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S. Korea to continue financial aid for cash-strapped small biz amid COVID-19 resurgence

Vice Finance Minister Kim Yong-beom. (Yonhap)
Vice Finance Minister Kim Yong-beom. (Yonhap)


In response to a deepening economic slump due to the recent resurgence of COVID-19 cases, South Korea on Thursday said it will keep providing financial lifelines for coronavirus-hit small business owners.

“Due to a second wave of the coronavirus pandemic, a growing number of small business owners are likely to be in need of cash despite the government’s initial support programs,” Kim Yong-beom, first vice minister of finance, said in a meeting with related officials held at Seoul Government Complex.

“(The Korean government) will continue offering active financial support through the ongoing second financial support package that still has enough funds to subsidize small-business operators,” Kim said. 

Since kicking off on May 18, the second loan program has provided funds to nearly 60,000 cash-strapped small merchants as of Wednesday, according to Kim.

To cushion the COVID-19 impact on the real economy, the government had given out loans worth 16.4 trillion won ($13.8 billion) in March followed by additional 10-trillion worth loans in May. The amount of loans taken out by virus-hit borrowers stood at more than 14 trillion won as of this month, officials said.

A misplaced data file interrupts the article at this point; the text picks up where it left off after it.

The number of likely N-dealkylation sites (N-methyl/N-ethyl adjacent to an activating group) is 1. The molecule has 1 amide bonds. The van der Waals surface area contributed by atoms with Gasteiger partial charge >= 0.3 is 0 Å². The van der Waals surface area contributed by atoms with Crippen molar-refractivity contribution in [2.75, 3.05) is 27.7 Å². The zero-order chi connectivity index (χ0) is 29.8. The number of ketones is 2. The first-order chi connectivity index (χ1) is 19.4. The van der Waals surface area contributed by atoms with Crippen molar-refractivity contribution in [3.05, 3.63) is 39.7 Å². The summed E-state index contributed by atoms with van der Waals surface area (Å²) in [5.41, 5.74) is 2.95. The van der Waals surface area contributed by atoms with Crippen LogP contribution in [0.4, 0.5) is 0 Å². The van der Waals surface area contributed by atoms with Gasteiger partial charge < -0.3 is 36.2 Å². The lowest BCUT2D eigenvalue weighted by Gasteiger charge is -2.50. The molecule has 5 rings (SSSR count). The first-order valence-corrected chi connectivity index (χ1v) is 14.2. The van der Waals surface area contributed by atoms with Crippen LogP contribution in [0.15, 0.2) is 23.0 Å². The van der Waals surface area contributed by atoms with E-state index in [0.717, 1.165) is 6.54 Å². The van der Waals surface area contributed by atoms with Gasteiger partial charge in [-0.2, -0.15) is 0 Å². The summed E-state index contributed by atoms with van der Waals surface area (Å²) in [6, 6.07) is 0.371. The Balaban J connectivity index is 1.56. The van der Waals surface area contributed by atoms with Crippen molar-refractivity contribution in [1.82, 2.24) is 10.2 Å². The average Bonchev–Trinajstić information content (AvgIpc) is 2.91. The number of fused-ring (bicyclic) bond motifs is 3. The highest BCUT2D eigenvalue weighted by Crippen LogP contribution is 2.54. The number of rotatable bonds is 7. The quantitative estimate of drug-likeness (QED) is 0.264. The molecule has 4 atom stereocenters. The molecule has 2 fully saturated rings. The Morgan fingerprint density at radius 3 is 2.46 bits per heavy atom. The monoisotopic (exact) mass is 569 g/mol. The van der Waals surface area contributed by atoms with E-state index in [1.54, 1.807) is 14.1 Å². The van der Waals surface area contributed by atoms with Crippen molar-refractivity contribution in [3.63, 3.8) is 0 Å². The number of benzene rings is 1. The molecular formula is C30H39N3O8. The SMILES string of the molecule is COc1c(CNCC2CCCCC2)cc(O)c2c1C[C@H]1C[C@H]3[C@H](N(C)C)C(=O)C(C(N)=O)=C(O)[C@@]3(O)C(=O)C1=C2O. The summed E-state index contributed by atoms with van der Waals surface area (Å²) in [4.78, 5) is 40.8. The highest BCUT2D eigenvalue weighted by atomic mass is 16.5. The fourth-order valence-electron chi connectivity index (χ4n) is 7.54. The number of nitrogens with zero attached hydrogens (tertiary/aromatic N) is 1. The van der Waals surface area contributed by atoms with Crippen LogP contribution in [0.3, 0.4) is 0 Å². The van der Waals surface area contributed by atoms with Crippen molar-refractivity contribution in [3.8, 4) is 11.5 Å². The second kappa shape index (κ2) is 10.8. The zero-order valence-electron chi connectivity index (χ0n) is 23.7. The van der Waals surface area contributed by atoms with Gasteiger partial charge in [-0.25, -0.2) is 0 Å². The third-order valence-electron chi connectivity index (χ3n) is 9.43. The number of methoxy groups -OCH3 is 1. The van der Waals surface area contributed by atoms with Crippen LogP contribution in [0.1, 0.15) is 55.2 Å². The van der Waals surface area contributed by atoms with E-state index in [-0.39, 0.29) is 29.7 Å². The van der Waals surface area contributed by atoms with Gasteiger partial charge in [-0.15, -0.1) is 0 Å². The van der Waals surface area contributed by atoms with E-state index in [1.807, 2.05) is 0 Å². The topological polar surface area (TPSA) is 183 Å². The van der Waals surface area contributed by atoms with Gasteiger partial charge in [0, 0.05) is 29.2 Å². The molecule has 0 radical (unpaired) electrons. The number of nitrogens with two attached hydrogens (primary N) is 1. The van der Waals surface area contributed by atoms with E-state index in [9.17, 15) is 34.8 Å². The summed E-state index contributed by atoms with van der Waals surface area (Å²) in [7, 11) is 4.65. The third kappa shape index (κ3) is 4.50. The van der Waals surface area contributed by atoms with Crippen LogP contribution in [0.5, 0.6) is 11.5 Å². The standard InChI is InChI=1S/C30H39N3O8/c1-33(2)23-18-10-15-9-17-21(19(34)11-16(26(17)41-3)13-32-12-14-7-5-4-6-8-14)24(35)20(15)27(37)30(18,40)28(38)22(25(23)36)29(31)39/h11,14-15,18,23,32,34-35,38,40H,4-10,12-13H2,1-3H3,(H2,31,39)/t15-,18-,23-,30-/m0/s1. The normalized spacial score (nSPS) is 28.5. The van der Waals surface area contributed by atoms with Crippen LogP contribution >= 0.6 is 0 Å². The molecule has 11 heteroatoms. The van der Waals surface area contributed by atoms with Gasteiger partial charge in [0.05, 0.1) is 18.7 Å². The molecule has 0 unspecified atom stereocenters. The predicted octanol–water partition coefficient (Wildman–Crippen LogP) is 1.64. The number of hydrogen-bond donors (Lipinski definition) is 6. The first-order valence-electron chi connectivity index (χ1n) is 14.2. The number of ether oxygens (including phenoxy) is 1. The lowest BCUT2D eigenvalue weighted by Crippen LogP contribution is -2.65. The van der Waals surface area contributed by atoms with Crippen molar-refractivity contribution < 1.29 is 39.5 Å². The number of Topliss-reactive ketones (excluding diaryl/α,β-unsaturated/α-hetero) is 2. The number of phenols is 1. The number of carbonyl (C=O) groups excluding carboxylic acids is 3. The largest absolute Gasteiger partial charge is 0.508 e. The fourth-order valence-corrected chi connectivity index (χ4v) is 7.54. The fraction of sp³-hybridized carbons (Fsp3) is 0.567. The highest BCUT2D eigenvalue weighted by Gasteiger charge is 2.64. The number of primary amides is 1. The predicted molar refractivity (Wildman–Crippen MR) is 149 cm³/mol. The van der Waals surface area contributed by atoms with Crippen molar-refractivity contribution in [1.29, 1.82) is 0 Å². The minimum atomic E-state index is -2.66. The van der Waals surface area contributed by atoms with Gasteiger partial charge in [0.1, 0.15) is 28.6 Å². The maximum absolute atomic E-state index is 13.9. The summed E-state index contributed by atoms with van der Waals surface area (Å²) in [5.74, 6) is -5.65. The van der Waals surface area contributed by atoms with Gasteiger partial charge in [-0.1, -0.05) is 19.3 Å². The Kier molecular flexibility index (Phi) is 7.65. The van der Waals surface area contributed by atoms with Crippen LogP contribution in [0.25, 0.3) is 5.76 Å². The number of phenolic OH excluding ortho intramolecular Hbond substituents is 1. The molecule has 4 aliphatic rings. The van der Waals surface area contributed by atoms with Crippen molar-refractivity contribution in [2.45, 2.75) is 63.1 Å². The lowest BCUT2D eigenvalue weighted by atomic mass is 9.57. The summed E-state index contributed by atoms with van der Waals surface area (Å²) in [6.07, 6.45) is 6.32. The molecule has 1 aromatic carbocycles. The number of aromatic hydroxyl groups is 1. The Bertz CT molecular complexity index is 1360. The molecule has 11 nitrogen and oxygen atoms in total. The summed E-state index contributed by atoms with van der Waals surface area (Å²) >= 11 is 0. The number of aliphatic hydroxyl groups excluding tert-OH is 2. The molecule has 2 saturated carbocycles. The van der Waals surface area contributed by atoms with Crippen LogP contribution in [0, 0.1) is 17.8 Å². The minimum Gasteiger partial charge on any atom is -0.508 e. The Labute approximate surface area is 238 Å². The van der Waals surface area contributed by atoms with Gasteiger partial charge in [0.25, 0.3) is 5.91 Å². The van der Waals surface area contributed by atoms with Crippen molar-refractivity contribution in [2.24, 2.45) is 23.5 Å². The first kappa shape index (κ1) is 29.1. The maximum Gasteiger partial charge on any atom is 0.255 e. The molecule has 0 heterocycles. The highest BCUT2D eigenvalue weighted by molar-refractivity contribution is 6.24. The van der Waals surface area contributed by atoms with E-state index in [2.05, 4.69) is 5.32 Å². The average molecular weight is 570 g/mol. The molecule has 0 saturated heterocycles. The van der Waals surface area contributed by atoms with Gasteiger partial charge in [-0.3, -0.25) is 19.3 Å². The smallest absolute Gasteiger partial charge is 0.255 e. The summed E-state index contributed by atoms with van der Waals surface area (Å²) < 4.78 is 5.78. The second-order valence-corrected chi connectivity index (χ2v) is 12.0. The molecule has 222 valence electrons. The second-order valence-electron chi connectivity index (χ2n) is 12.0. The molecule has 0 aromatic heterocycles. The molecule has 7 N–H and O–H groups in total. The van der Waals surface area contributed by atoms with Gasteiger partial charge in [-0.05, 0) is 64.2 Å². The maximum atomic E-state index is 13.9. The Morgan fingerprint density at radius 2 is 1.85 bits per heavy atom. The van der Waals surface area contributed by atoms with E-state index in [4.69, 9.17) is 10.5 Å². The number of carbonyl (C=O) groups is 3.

Calling for stronger containment measures in the midst of a second COVID-19 wave, Kim vowed to keep a balance between strict quarantine activities and reviving the real economy. 

“The authorities are mulling over policy drives to counter the virus resurgence, while avoiding excessive lockdown measures that will hamper economic activities,” Kim said.

He also pointed to a recent surge in prices of agricultural products mainly due to the country‘s longest-ever monsoon season. In July, the country’s producer prices shot up for the second straight month fueled by a 6 percent on-month increase in the price of agricultural products, according to the Bank of Korea. 

“As manufacturing and shipments of agricultural products recently resumed, wholesale prices saw a downward trend, but compared with the previous year, the prices of agricultural products turned out to be much higher. Some vegetable crops’ prices will probably remain high for a certain period of time considering their time-consuming growing process as well as crop period,” Kim added.

“(The Finance Ministry) will continue to support production of agricultural products by offering pest control services or discounts on pesticides and ramp up monitoring supply chain of agricultural products as well as their price movements in order to ensure enough stock of such popular groceries or fruits like apples or pears before the forthcoming Thanksgiving Day.”

By Choi Jae-hee (cjh@heraldcorp.com)
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